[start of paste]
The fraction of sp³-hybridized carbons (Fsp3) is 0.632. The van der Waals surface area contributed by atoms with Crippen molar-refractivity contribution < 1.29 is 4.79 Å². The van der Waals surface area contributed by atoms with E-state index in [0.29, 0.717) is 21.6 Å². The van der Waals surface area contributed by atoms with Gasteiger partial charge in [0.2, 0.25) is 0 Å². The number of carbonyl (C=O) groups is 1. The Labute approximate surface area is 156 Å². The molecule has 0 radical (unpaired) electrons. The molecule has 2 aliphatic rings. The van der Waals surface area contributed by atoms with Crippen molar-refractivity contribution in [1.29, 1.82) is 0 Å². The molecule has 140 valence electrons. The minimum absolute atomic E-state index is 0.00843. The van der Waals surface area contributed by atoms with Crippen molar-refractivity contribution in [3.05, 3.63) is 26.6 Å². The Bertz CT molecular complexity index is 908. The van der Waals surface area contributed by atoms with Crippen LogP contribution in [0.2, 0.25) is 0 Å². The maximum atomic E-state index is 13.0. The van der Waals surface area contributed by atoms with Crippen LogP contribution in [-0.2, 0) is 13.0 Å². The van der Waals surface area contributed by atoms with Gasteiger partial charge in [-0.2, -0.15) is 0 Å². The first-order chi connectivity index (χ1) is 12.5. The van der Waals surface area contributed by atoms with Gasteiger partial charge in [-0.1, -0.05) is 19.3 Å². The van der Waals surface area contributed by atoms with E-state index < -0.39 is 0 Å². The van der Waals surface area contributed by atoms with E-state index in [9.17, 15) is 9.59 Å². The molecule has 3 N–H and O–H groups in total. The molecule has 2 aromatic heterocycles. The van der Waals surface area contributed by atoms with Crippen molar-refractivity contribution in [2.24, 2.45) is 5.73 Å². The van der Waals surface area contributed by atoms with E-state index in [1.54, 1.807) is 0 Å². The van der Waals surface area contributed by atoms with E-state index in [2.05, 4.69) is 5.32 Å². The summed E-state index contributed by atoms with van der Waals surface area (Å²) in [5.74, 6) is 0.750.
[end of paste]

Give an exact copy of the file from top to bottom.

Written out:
The fraction of sp³-hybridized carbons (Fsp3) is 0.632. The van der Waals surface area contributed by atoms with Crippen molar-refractivity contribution < 1.29 is 4.79 Å². The van der Waals surface area contributed by atoms with E-state index in [0.29, 0.717) is 21.6 Å². The van der Waals surface area contributed by atoms with Gasteiger partial charge in [0.2, 0.25) is 0 Å². The number of carbonyl (C=O) groups is 1. The Labute approximate surface area is 156 Å². The molecule has 0 radical (unpaired) electrons. The molecule has 2 aliphatic rings. The van der Waals surface area contributed by atoms with Crippen molar-refractivity contribution in [1.29, 1.82) is 0 Å². The molecule has 140 valence electrons. The minimum absolute atomic E-state index is 0.00843. The van der Waals surface area contributed by atoms with Crippen molar-refractivity contribution in [3.05, 3.63) is 26.6 Å². The Bertz CT molecular complexity index is 908. The van der Waals surface area contributed by atoms with Crippen LogP contribution in [0.2, 0.25) is 0 Å². The maximum atomic E-state index is 13.0. The van der Waals surface area contributed by atoms with Crippen LogP contribution in [-0.2, 0) is 13.0 Å². The van der Waals surface area contributed by atoms with Gasteiger partial charge in [-0.2, -0.15) is 0 Å². The first-order chi connectivity index (χ1) is 12.5. The van der Waals surface area contributed by atoms with Gasteiger partial charge in [-0.1, -0.05) is 19.3 Å². The van der Waals surface area contributed by atoms with E-state index < -0.39 is 0 Å². The van der Waals surface area contributed by atoms with E-state index in [9.17, 15) is 9.59 Å². The molecule has 3 N–H and O–H groups in total. The molecule has 2 aromatic heterocycles. The van der Waals surface area contributed by atoms with Crippen molar-refractivity contribution in [2.24, 2.45) is 5.73 Å². The van der Waals surface area contributed by atoms with E-state index in [1.54, 1.807) is 0 Å². The van der Waals surface area contributed by atoms with E-state index in [2.05, 4.69) is 5.32 Å². The summed E-state index contributed by atoms with van der Waals surface area (Å²) in [5.74, 6) is 0.750.